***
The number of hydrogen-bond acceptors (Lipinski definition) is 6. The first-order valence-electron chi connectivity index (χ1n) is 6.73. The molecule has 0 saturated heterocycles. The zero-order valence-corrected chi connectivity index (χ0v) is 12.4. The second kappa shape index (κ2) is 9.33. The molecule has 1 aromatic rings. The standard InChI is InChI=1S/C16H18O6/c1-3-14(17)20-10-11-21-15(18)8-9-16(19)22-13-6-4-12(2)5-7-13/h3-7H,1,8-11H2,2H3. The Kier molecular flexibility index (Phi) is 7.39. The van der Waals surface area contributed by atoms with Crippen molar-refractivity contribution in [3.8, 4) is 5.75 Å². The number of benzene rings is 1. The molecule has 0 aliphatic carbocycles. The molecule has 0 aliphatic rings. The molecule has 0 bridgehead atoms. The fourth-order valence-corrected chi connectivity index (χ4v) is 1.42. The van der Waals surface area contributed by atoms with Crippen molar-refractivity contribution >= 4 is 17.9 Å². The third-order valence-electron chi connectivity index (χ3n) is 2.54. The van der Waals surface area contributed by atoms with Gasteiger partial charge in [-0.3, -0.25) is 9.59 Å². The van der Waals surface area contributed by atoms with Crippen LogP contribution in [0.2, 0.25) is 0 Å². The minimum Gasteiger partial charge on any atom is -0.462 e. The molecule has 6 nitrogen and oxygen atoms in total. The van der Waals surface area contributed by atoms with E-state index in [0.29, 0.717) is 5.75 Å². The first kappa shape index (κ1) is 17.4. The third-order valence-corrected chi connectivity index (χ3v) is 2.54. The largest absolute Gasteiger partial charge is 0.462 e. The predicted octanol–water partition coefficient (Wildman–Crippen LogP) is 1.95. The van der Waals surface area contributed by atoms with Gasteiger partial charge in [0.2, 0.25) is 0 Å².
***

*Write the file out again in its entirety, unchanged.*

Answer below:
The number of hydrogen-bond acceptors (Lipinski definition) is 6. The first-order valence-electron chi connectivity index (χ1n) is 6.73. The molecule has 0 saturated heterocycles. The zero-order valence-corrected chi connectivity index (χ0v) is 12.4. The second kappa shape index (κ2) is 9.33. The molecule has 1 aromatic rings. The standard InChI is InChI=1S/C16H18O6/c1-3-14(17)20-10-11-21-15(18)8-9-16(19)22-13-6-4-12(2)5-7-13/h3-7H,1,8-11H2,2H3. The Kier molecular flexibility index (Phi) is 7.39. The van der Waals surface area contributed by atoms with Crippen molar-refractivity contribution in [3.8, 4) is 5.75 Å². The number of benzene rings is 1. The molecule has 0 aliphatic carbocycles. The molecule has 0 aliphatic rings. The molecule has 0 bridgehead atoms. The fourth-order valence-corrected chi connectivity index (χ4v) is 1.42. The van der Waals surface area contributed by atoms with Crippen molar-refractivity contribution >= 4 is 17.9 Å². The third-order valence-electron chi connectivity index (χ3n) is 2.54. The van der Waals surface area contributed by atoms with Gasteiger partial charge in [-0.3, -0.25) is 9.59 Å². The van der Waals surface area contributed by atoms with Crippen LogP contribution in [0.2, 0.25) is 0 Å². The minimum Gasteiger partial charge on any atom is -0.462 e. The molecule has 6 nitrogen and oxygen atoms in total. The van der Waals surface area contributed by atoms with E-state index in [0.29, 0.717) is 5.75 Å². The first kappa shape index (κ1) is 17.4. The third-order valence-corrected chi connectivity index (χ3v) is 2.54. The largest absolute Gasteiger partial charge is 0.462 e. The predicted octanol–water partition coefficient (Wildman–Crippen LogP) is 1.95. The van der Waals surface area contributed by atoms with Gasteiger partial charge in [0.2, 0.25) is 0 Å².